A small step to join two worlds

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“Responsibility is essential – Maturity, highly overrated.”

-Me

How much of your personal life connects with your work identity?

As I wrote just a few minutes ago on LinkedIn, I’ve never been one who puts up high walls between my personal and work identities. I think anyone who has worked with me would agree with this. True, I may have held back a bit on how I express my identity earlier in my career, but that didn’t last long. I’ve always felt you could be professional and command respect without wearing a different face at work. I have always preferred to “be myself” as much as possible at work and let people in to my life in whatever ways seemed most appropriate. It fits with my credo seen at the top of this post.

Since leaving the workplace more than ten months ago, I’ve kept busy with a whole host of pursuits. One such undertaking has been writing this blog. Until today, people have come to the site by two primary paths: social media (my shares or those by other readers) and via organic web search. A third way is by word of mouth – either from myself or other site viewers. I have shared this site with a handful of former colleagues; primarily those who I consider friends. However, the overwhelming majority of my large professional network is unaware of what I’m doing presently. When I left my last job I updated my LinkedIn profile with my consulting company and left it at that. Why?

What kind of messages would I be sending?

I’ve thought about this for some time and talked about it with a former colleague earlier this morning. That chat is indeed the inspiration for this post! Initially, I think I was concerned about the statement it would make to potential future employers. Wait, what? I thought I “retired” from the corporate world? True, but I was really thinking: “What if I’m wrong about early retirement? Is it risky to share a blog largely concerned with that very topic should I need to go find a job later on?” I’ve gotten over this. After nearly a year, I’m more confident than ever that I made the right choice. In addition, in the unlikely event I’m proven wrong, I have no concerns about my blog, my YouTube channel, or anything I’m doing impeding future job prospects. Would I really want to work for someone who’d hold these things against me anyway?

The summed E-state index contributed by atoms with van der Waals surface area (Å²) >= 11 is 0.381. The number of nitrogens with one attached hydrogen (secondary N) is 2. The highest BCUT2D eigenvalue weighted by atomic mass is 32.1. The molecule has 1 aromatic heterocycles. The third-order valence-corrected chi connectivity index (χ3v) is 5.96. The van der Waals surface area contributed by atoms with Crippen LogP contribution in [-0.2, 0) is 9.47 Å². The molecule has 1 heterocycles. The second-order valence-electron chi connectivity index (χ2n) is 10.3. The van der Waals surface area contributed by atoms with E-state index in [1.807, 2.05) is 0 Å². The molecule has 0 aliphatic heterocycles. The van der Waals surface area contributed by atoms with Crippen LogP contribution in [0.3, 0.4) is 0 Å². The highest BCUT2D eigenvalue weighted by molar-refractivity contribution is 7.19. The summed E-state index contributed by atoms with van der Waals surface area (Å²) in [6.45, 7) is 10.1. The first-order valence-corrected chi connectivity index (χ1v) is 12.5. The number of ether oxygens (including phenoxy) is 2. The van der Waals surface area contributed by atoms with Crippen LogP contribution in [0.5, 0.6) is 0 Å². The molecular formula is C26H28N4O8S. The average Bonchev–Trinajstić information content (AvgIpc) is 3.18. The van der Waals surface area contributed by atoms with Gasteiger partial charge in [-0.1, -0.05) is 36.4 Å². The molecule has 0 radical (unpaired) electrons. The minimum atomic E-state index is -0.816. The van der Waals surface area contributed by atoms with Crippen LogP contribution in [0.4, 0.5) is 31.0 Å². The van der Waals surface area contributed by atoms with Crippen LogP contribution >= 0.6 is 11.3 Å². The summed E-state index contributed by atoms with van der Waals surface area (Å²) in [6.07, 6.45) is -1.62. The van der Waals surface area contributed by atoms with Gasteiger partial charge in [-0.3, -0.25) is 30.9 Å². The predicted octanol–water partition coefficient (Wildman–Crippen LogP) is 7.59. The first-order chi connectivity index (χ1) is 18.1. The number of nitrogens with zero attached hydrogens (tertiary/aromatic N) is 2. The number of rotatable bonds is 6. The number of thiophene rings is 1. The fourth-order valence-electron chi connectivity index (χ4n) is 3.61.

I think the other hesitation was around the message itself. I built up a large network of former colleagues, vendors, and customers during my 23-year biotech career. I consider this group of talented people a huge asset, and one from which I’ve gained massive leverage at times. Not everyone reacts well to talk of FIRE or the idea leaving one’s career to “do something else”, as I did. Would I alienate anyone with this kind of talk? Should I care if I did? What did I really want to share with this group anyway, and why? When I thought about it, my aims were really just to stay connected. Putting material out on LinkedIn might be a good way to do that in a broad manner. It might also bring interested parties to the blog and the YouTube channel, and open new avenues of exchange with them.

“Alea iacta est” (“The die has been cast”)

Suetonius to Julius Caesar (49 BCE)

So, what did I do? A few minutes before starting this article I wrote a LinkedIn post where I shared my “keys to success” in the workplace series to my entire network of ~2500 connections. I didn’t make some grand announcement of having retired early. My goal wasn’t to do that, or to boast, or anything of that nature. Rather, I saw it as an opportunity to share something I created which I thought would add value. I hope people will read it and perhaps share it with others who might find it useful. Maybe some of my connections will dig further, and read some of the other posts that don’t concern work, and discover what I’m up to? That would be great too, and even more so if it causes them to reach out and connect with me. I guess we shall see! Be not afeard!

image credit: Photo by Lindsay Henwood on Unsplash

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